Coco Chanel & Igor Stravinsky (2009)

by stronged

STARS: ***half

MEAL:

Beginning where Audrey Tautou’s Coco avant Chanel (2009) left us we accompany Coco (Anna Mouglalis) to her first experience of a Russian ballet by the yet to be established Igor Stravinsky (Mads Mikkelsen – villain in Casino Royale, father in After The Wedding) in Paris. The reception is poor to say the least and Igor leaves in a flurry of heated emotion exclaiming that the audience do not understand his work.

Leaping ahead a couple of years we find Igor fighting to get by with a starving family of five. Penniless and destitute, he accepts an informal introduction with Coco who has meanwhile sunk her teeth into her business after the untimely death of her lover “Boy.” An unlikely partnership is struck up between them both, Coco offering her country abode to the Stravinsky’s to stay at whilst they get back on their feet again. An unspoken friendship and lustful creative partnership develops between Coco and Igor during this time, putting a strain on the Stravinsky’s marriage and confusing the ambitious composers direction in life.

On the other hand, the passionate affair creates inspiration for both artists, Coco perusing her foray into perfume, Igor creating some of the most passionate compositions of his repertoire.

Choreographed with great innovation, beautifully shot (fully utilizing the magnificent designs of the time by Chanel) and composed elegantly the film was a lovely experience. At times a little too languid, exhibiting an inconsistent rhythm and pacing. However, i was amazed to experience a narrative of such emotional complexity being executed with so little dialogue – an exhibition of a skillful director if ever i have seen one. It was yet another film that i have seen recently that provided a rare (and privileged) snapshot of the inner workings of creative geniuses. I find such topics immensely inspirational and intriguing on an emotional level. For i have always found that great emotional drama equals great artistic expression. Normally the process is one-way (ie. An artist taking full advantage of their muse), but rarely has such a relationship been portrayed on equal footing. A mutual kinship between two artists who inspire each other to create great works of art.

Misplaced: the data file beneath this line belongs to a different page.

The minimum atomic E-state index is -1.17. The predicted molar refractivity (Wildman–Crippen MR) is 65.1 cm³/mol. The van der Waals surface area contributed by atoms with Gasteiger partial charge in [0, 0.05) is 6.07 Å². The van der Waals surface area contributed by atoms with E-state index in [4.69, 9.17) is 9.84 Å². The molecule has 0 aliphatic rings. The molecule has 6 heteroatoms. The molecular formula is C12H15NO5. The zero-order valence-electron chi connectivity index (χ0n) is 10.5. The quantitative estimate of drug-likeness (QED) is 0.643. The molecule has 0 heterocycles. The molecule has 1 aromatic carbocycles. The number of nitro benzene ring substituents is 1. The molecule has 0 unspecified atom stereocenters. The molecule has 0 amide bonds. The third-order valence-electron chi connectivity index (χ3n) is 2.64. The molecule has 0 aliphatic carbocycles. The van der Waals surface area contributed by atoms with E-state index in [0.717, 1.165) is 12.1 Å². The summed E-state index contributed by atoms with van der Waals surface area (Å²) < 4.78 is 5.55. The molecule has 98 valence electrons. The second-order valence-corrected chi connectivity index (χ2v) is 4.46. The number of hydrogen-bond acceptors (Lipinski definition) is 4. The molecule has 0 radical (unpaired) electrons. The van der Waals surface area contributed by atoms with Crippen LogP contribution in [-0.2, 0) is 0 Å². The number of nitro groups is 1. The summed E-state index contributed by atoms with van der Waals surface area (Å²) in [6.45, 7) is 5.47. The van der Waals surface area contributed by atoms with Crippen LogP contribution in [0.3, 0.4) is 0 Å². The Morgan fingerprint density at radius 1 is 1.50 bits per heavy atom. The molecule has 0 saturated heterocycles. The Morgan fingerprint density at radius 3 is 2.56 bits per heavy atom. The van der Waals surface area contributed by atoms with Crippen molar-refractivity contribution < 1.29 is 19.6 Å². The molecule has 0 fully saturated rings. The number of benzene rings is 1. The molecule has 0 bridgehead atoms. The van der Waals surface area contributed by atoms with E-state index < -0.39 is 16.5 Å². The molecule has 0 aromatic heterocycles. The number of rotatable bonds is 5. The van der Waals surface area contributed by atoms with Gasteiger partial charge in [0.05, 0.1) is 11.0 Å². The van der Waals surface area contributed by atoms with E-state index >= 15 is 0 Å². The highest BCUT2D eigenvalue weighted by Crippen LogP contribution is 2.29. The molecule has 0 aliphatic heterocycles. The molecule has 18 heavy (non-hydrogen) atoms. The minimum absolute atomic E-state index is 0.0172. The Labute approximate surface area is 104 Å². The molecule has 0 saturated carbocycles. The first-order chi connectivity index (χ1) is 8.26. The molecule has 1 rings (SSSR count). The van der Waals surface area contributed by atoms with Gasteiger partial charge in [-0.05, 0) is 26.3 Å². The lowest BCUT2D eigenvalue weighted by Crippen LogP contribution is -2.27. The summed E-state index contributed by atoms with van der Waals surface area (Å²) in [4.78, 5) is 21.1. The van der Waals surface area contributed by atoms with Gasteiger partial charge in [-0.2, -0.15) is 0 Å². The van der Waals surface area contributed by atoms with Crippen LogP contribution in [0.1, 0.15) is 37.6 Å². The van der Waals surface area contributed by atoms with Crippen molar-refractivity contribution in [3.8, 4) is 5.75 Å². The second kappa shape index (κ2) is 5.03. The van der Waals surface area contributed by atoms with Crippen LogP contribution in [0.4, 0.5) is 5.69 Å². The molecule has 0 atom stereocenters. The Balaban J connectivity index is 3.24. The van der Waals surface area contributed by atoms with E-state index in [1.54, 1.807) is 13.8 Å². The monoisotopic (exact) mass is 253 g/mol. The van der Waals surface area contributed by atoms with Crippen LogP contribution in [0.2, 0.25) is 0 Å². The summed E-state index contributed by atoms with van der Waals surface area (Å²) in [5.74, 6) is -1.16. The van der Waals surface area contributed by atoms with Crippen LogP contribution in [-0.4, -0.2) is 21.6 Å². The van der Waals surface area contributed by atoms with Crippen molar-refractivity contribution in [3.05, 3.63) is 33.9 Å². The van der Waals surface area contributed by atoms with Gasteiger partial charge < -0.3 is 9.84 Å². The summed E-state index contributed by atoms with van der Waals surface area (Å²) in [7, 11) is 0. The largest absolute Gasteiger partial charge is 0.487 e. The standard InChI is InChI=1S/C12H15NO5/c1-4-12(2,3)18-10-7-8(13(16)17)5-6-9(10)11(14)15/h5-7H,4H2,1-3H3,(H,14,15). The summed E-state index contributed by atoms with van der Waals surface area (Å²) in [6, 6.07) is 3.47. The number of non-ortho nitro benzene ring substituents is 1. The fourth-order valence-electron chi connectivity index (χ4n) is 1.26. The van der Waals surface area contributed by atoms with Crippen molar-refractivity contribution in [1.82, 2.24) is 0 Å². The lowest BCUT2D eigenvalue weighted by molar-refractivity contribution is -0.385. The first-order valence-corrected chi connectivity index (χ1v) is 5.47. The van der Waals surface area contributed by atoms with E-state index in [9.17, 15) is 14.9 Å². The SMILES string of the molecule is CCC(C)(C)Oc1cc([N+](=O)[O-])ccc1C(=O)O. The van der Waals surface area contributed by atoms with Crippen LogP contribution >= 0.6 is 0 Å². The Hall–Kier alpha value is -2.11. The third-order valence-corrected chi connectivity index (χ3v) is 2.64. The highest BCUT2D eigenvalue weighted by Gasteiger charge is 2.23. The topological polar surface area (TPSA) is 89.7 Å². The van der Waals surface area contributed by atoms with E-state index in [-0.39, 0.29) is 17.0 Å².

It was nice to see that the conclusion was not too bleak or wound up in the position of an anti-climax. Even though much anguish and destruction was caused by such a unique relationship both parties parted on equal terms of fondness for one another. So destruction can in fact be used to construct after all. Like many films dealing with this complex, often undefinable aspect of creating art this film expertly weaves together the tapestry of an important historical relationship that gives birth to significant creations through destruction of what is most dearest. Is this the lesson to be learned? Does one have to let go of their important security in order to create their finest artistic expression? So i have been told…

If you are not aware of Stravinsky’s music (as was i) then be prepared to be blown away. It is a real marvel.

Strangely enough, it reminds me of The Social Network. What was the main message in that film? Do you have to compromise others in order to reach your goal? It seems inevitable when telepathy is out of the question. Everyone has their own unique goals and this can never be fully articulated until it is too late and the partnership must part.

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